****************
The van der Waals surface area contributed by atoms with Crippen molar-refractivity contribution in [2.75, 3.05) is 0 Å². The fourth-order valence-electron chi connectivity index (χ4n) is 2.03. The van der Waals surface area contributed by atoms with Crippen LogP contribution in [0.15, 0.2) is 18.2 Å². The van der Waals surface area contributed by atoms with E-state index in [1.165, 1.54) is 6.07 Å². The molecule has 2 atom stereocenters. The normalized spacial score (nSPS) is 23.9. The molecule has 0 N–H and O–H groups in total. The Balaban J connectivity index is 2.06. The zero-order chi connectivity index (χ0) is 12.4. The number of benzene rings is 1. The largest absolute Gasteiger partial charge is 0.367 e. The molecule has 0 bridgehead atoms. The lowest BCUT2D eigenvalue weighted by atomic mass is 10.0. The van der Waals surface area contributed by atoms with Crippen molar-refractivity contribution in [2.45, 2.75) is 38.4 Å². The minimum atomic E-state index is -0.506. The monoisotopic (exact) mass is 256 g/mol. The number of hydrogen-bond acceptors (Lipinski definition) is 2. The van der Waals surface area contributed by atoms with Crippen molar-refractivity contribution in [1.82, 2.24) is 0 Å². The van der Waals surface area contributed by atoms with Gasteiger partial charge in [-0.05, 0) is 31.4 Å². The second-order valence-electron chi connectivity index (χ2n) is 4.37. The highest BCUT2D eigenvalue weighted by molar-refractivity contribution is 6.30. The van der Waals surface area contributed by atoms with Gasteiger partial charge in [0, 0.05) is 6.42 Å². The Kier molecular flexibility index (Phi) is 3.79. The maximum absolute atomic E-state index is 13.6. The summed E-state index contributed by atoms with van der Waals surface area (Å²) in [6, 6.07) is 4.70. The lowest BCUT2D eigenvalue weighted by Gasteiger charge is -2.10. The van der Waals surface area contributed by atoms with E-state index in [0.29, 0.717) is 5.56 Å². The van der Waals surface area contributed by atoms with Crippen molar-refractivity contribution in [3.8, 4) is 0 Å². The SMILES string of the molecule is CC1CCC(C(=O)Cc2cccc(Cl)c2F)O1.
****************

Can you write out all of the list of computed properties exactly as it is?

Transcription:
The van der Waals surface area contributed by atoms with Crippen molar-refractivity contribution in [2.75, 3.05) is 0 Å². The fourth-order valence-electron chi connectivity index (χ4n) is 2.03. The van der Waals surface area contributed by atoms with Crippen LogP contribution in [0.15, 0.2) is 18.2 Å². The van der Waals surface area contributed by atoms with E-state index in [1.165, 1.54) is 6.07 Å². The molecule has 2 atom stereocenters. The normalized spacial score (nSPS) is 23.9. The molecule has 0 N–H and O–H groups in total. The Balaban J connectivity index is 2.06. The zero-order chi connectivity index (χ0) is 12.4. The number of benzene rings is 1. The largest absolute Gasteiger partial charge is 0.367 e. The molecule has 0 bridgehead atoms. The lowest BCUT2D eigenvalue weighted by atomic mass is 10.0. The van der Waals surface area contributed by atoms with Crippen molar-refractivity contribution in [2.45, 2.75) is 38.4 Å². The minimum atomic E-state index is -0.506. The monoisotopic (exact) mass is 256 g/mol. The number of hydrogen-bond acceptors (Lipinski definition) is 2. The van der Waals surface area contributed by atoms with Crippen molar-refractivity contribution in [1.82, 2.24) is 0 Å². The van der Waals surface area contributed by atoms with Gasteiger partial charge in [-0.05, 0) is 31.4 Å². The second-order valence-electron chi connectivity index (χ2n) is 4.37. The highest BCUT2D eigenvalue weighted by molar-refractivity contribution is 6.30. The van der Waals surface area contributed by atoms with Gasteiger partial charge in [0, 0.05) is 6.42 Å². The Kier molecular flexibility index (Phi) is 3.79. The maximum absolute atomic E-state index is 13.6. The summed E-state index contributed by atoms with van der Waals surface area (Å²) in [6, 6.07) is 4.70. The lowest BCUT2D eigenvalue weighted by Gasteiger charge is -2.10. The van der Waals surface area contributed by atoms with E-state index in [0.29, 0.717) is 5.56 Å². The van der Waals surface area contributed by atoms with Crippen molar-refractivity contribution in [3.8, 4) is 0 Å². The SMILES string of the molecule is CC1CCC(C(=O)Cc2cccc(Cl)c2F)O1.